Now, of course, we all know that Juno doesn’t end up having an abortion, otherwise the movie would be 20 minutes long. Juno is scared of…nails. Juno seems to feel pretty good about her decision until she meets her classmate Su-Chin (Valerie Tian) who demonstrates alone in front of the clinic, shouting “All babies want to be born!” Diablo Cody seems to deliberately make anti-abortion protesters look a bit stupid, not using correct grammar in their preaching statements. And yet, it is Su-Chin who influences Juno’s decision. She tells Juno that her unborn baby has fingernails, and once Juno walks into the clinic, that’s all she can think about. A disturbing and uncomfortable montage begins with the other women in the clinic using their nails in different ways: picking, painting, scratching and biting. It makes Juno run out faster than you can see “burger phone” and it seems to be her decision: she’s going to have this baby.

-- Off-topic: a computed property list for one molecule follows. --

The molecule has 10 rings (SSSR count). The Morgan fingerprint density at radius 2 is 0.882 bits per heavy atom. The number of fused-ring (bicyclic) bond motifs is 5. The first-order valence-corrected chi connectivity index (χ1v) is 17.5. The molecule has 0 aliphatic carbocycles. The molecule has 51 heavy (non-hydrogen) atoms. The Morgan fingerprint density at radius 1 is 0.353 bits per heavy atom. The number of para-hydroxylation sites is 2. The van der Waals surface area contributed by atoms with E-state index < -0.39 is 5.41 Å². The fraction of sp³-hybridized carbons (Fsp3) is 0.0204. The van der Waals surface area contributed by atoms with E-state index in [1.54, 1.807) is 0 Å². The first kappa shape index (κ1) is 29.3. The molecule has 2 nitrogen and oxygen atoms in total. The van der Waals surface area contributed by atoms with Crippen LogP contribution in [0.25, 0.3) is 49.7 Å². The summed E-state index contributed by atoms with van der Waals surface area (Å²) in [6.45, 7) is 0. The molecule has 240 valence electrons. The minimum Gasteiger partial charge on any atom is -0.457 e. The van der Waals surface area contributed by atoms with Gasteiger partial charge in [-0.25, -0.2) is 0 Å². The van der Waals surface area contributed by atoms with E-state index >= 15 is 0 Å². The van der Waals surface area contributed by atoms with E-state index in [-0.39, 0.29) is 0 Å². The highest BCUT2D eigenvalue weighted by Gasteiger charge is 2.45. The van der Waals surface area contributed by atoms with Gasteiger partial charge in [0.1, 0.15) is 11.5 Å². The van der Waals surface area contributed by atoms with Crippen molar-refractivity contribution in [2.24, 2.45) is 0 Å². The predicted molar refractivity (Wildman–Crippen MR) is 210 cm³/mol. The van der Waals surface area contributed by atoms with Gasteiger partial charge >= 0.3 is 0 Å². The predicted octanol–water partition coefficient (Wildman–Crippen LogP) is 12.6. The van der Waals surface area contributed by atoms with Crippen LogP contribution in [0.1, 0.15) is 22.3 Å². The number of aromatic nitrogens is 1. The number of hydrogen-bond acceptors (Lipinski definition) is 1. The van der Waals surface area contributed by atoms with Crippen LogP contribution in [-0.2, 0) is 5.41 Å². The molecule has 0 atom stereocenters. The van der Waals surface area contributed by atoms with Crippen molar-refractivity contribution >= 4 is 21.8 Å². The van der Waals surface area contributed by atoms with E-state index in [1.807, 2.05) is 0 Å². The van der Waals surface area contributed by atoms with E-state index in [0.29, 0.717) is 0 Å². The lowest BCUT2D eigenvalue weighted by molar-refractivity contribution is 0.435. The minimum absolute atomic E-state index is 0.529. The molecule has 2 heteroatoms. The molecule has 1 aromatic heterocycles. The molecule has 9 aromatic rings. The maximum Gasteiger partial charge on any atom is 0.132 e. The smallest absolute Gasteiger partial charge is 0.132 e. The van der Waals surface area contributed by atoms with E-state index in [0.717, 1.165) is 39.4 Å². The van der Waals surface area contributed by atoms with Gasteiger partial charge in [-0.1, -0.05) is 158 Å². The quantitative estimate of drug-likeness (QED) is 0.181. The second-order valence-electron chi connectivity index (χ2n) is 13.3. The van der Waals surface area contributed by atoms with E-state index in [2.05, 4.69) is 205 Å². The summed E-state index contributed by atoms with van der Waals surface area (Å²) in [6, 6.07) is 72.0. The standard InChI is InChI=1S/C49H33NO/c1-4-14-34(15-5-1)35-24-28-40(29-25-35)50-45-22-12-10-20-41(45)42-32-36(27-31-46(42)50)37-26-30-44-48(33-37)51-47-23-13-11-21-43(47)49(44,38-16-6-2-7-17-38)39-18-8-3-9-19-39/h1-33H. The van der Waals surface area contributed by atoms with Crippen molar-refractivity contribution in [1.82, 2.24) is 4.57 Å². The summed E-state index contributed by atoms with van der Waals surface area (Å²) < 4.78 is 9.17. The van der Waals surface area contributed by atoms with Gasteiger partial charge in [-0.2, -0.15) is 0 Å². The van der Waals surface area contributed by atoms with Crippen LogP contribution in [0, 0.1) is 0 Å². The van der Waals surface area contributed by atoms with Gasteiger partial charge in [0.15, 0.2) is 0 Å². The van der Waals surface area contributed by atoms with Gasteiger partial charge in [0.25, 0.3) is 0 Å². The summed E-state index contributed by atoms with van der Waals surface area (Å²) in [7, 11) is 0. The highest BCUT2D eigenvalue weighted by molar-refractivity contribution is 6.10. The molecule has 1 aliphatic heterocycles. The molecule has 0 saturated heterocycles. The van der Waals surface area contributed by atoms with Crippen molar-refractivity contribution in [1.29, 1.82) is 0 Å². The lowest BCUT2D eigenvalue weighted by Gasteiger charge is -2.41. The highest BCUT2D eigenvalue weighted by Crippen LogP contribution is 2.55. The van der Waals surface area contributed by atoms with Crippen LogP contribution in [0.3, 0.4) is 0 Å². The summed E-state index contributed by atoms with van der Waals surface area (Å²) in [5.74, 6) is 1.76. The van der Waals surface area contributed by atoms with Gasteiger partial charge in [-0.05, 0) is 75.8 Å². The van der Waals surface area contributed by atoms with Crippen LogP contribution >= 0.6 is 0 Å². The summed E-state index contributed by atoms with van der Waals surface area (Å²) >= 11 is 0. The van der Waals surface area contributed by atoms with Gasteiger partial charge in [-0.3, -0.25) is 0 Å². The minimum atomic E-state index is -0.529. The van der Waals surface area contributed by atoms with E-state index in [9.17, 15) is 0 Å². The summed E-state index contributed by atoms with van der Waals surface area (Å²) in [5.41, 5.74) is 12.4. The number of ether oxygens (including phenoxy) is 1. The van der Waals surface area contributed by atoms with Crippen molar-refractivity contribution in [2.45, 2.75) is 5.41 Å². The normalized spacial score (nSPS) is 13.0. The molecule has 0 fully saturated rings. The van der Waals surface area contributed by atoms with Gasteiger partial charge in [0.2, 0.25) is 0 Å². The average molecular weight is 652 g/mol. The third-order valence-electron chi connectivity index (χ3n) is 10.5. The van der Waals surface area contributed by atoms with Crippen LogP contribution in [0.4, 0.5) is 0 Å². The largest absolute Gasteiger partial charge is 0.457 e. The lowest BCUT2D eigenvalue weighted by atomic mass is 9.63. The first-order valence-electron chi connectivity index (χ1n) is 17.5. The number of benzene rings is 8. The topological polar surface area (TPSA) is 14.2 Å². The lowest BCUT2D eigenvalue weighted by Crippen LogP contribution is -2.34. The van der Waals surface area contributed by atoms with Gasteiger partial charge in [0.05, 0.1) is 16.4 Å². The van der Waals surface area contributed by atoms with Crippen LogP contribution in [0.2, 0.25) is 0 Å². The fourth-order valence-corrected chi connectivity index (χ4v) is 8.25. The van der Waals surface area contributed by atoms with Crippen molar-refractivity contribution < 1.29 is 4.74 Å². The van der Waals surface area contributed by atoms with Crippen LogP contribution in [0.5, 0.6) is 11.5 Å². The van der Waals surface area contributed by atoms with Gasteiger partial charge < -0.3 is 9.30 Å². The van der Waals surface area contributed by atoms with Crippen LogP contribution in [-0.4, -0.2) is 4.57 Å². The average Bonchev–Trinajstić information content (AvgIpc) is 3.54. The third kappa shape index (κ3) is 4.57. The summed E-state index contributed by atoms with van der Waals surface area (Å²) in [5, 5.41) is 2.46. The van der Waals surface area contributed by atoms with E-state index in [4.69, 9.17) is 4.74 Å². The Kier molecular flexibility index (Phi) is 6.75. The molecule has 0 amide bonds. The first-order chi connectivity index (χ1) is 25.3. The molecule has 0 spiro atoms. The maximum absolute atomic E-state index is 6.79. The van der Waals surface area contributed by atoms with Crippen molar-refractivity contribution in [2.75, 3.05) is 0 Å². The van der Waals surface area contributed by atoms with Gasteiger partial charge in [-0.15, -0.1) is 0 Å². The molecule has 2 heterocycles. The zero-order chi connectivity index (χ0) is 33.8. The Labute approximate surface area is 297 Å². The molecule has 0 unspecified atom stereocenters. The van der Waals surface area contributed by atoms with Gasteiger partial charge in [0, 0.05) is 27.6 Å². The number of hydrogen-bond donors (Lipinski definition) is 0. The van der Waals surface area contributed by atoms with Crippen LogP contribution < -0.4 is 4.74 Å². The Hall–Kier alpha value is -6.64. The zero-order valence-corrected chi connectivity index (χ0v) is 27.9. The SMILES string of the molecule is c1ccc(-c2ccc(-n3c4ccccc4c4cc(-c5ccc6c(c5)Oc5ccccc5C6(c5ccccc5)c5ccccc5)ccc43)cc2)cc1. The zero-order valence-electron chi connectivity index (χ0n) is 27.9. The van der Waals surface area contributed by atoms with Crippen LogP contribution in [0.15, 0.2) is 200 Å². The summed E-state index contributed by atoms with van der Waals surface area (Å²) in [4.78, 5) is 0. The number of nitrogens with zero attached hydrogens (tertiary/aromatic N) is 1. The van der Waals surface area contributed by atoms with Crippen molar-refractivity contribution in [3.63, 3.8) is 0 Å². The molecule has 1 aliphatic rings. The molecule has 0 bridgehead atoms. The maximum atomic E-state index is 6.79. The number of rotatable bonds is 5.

Some might say this change of mind is a bit too sudden and primitive, but I would ask these people to think back to when they were fifteen. You think you’re on the cusp of adulthood, but you don’t realize you’re still light years away from having it all figured out. A comment, message or fact can change your world, and that’s exactly what happens to Juno. Even though it comes from someone saying “born”, it’s so easy to get sidetracked at this age. The appeal of Juno’s character is that she thinks she’s got it all figured out in life, but by the end of the movie she knows she still has a lot to learn. If at the start of the film, Juno was able to rule herself with a strict set of guidelines and be an immaculate decision maker, it would take away from the authenticity with which Diablo Cody and Jason Reitman have associated the film. As Cody makes clear early in the script, this film is not designed to offer grand mediations on life’s big questions. It wouldn’t fit in the movie for Juno to break down in tears in front of Leah or her parents, exclaiming why she needs to have this baby. That’s not the style here. Juno changes her mind and life goes on, and there’s no time for a big soliloquy about pro-choice or pro-life mediations.